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|Private limited company (Osakeyhtiö)|
|Founded||17 February 1978in Helsinki, Finland|
|Siamäk Naghian (CEO)|
Number of employees
Genelec Oy is a manufacturer of active loudspeaker systems based in Iisalmi, Finland. It designs and produces products especially for professional studio recording, mixing and mastering applications, broadcast, and movie production. The company was founded by the late Ilpo Martikainen (1947–2017) in 1978.
Genelec began operations to meet the needs of Finland's national public-broadcasting company YLE. YLE was building a new radio house in Pasila, Helsinki. Juhani Borenius, who worked for YLE as an acoustician, asked his friends at a postgraduate acoustics seminar if they could make an active monitoring speaker. Ilpo Martikainen and Topi Partanen had the first sample in two weeks. The prototype was promising enough to raise serious interest. In 1978, after two years of research and development, the company opened for business with their first speaker, the S30. The company moved immediately from Helsinki to Iisalmi, in the center of Finland. The first facilities were in Satamakatu, 190 square metres (2,000 sq ft) in the basement of an apartment building where Martikainen lived.
The first order went to RAI in Italy, the second to YLE in Finland. Four people worked for the company at the time, so YLE's order for 340 pieces gave work for one year. It also gave one year’s time to explore other options to keep the company running. The company also began providing sound reinforcement contracting services.
Sound reinforcement contracting was half of the business. Genelec installed systems in many drama theatres in Finland—including the National Theatre, city theatres in Rovaniemi and Kuopio, the congress hall of the new cardiologic hospital in Moscow, the Moscow Circus, and two recording vans for YLE. The last contract job was Tampere Hall and the last audio system supplied went to the Royal Opera in Madrid.
The decision to quit the sound reinforcement business in 1989 was crucial for the future of Genelec. There was no financial need to leave contracting, but the company wanted to be known as a manufacturer.
There was high demand for Genelec speakers from the beginning, and production quantities grew every year, as did the number of employees. In 1981 Genelec delivered active monitors to ZDF’s new control rooms in Mainz. The facilities in Satamakatu became far too small. By 1981 the company had spread across different locations and searched for either a new factory or a lot where they could build one. In 1983, the town offered a lot next to lake Porovesi at Luuniemi. The company has expanded their facilities four times since then. In addition to production areas, the last expansion adds more room for training and quality listening.
Genelec has exported speakers from their beginning, and has increased exports over the years. In 1980, they exported 20% of production, in 1984 80%, and on the 1990s exports peaked at 95% but have settled to around 90% in the 2000s. The first export countries were Italy, the Nordic countries, Federal Republic of Germany, the Netherlands, Austria, and Great Britain. Cooperation with Otaritec Corp. in Japan began in 1986. In 1993, Genelec had distributors in 45 countries, and now has sales in more than 70 countries.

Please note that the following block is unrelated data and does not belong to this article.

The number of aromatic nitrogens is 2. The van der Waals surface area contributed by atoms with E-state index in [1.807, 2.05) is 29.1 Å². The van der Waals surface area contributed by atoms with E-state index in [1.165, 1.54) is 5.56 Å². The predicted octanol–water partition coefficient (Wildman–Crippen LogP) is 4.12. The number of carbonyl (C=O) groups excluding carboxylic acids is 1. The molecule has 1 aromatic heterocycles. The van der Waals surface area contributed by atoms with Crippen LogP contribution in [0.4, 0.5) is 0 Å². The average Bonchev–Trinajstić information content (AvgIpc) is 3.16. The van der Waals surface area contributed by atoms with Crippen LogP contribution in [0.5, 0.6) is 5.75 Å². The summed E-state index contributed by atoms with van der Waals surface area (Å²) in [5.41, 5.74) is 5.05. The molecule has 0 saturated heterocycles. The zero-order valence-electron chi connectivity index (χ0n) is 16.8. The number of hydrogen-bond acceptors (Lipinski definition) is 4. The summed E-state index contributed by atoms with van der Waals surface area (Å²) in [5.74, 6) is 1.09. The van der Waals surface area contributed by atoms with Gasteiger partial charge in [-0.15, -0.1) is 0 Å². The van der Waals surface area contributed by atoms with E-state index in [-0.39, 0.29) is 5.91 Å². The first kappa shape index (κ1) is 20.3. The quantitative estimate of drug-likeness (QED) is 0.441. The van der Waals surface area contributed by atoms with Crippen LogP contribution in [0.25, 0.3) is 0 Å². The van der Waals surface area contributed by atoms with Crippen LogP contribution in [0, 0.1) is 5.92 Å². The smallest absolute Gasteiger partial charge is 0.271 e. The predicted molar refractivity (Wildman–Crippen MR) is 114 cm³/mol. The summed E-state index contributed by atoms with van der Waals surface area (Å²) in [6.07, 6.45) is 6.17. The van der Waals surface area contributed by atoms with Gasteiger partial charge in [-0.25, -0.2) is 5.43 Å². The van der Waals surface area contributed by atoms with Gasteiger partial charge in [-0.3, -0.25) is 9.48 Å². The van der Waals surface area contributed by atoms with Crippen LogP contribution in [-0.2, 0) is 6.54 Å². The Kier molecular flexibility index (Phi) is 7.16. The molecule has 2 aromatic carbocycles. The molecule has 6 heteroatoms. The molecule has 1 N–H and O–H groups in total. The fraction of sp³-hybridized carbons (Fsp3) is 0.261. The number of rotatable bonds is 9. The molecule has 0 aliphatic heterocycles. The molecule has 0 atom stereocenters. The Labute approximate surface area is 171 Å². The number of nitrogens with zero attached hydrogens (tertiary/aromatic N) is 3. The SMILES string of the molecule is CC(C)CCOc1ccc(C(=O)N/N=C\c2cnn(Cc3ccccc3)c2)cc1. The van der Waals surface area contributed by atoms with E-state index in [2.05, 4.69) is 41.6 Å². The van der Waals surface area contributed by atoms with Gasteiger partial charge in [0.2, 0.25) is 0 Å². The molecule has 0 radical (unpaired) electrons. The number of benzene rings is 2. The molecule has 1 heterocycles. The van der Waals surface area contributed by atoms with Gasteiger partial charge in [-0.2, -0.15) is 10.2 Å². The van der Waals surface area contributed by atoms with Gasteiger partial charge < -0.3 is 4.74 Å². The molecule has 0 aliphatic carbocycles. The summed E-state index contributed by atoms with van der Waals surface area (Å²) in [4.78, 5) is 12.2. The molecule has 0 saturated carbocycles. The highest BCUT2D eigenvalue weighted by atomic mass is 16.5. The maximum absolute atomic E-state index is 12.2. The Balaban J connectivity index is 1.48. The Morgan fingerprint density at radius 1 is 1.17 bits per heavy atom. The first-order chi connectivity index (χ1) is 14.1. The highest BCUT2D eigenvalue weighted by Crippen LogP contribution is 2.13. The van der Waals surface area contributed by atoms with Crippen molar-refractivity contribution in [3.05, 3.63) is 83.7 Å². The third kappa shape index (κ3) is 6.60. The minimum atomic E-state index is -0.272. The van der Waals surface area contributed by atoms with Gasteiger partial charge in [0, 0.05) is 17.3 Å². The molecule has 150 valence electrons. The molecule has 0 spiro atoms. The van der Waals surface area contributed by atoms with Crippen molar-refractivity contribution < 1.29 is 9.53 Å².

As the export trade has grown, the degree of domestic added value of the products has remained around 80%. The 77th AES convention in Hamburg in 1985 was a turning point for Genelec. They introduced the 1022A and displayed a whole family of speakers: Biamp 1019A mini monitor, broadcasting monitors S30 and 1022A, and music monitors 1024B and 1025A. By 1985, Genelec produced 12 models. They also made sound reinforcement and passive Hi-Fi speakers for the domestic market. The passive Biway 1050A and Triway 1051A were in production in 1980–1982 and production of the small 1049A began in 1988. They have long since discontinued production of passive hi-fi speakers.
In the 1990s, Genelec was increasingly known as a manufacturer of active monitoring speakers. They designed new products, notably the large control Room Monitors 1035A, 1034A and 1033A between 1988 and 1990. In 1991 Genelec designed the 1031A, which was inducted into the TECnology Hall of Fame in 2014. Genelec followed the 1031A with the 1030A, 1032A, 1029A, 1037A, and 1038A, and subwoofers 1091A, 1092A and 1094A.
Genelec in the 2000s
The first years of the 21st century presented challenges. Genelec introduced the LSE-series of subwoofers and replaced most of the 2-way series with the new 8000 Series. The 8000 Series comprises four models (8020B, 8030A, 8040A and 8050A 2-way Active Loudspeakers), some of which are clearly smaller than their predecessors, which was obtained by using aluminium as the material of the speaker enclosures instead of traditional MDF. Renowned Finnish industrial designer Harri Koskinen designed the 8000 Series' appearance. Adding to the series are the smallest 6010A 2-way loudspeaker and its supporting 5040A Active Subwoofer, introduced in 2008.
Many new Genelec products feature digital signal processing and software control. The 8200 DSP series adds three products to the line (8240A, 8250A 2-way and 8260A 3-way Active Loudspeakers) with ability to automatically adapt their performance to any acoustical conditions with AutoCal calibration through the GLM Software.
As of 2010, Genelec produced over 50 active loudspeaker models, and numerous modifications and versions of these for specific applications. They also produced software products for acoustic calibration. After finishing sound reinforcement contracting, Genelec concentrated solely on active speakers.
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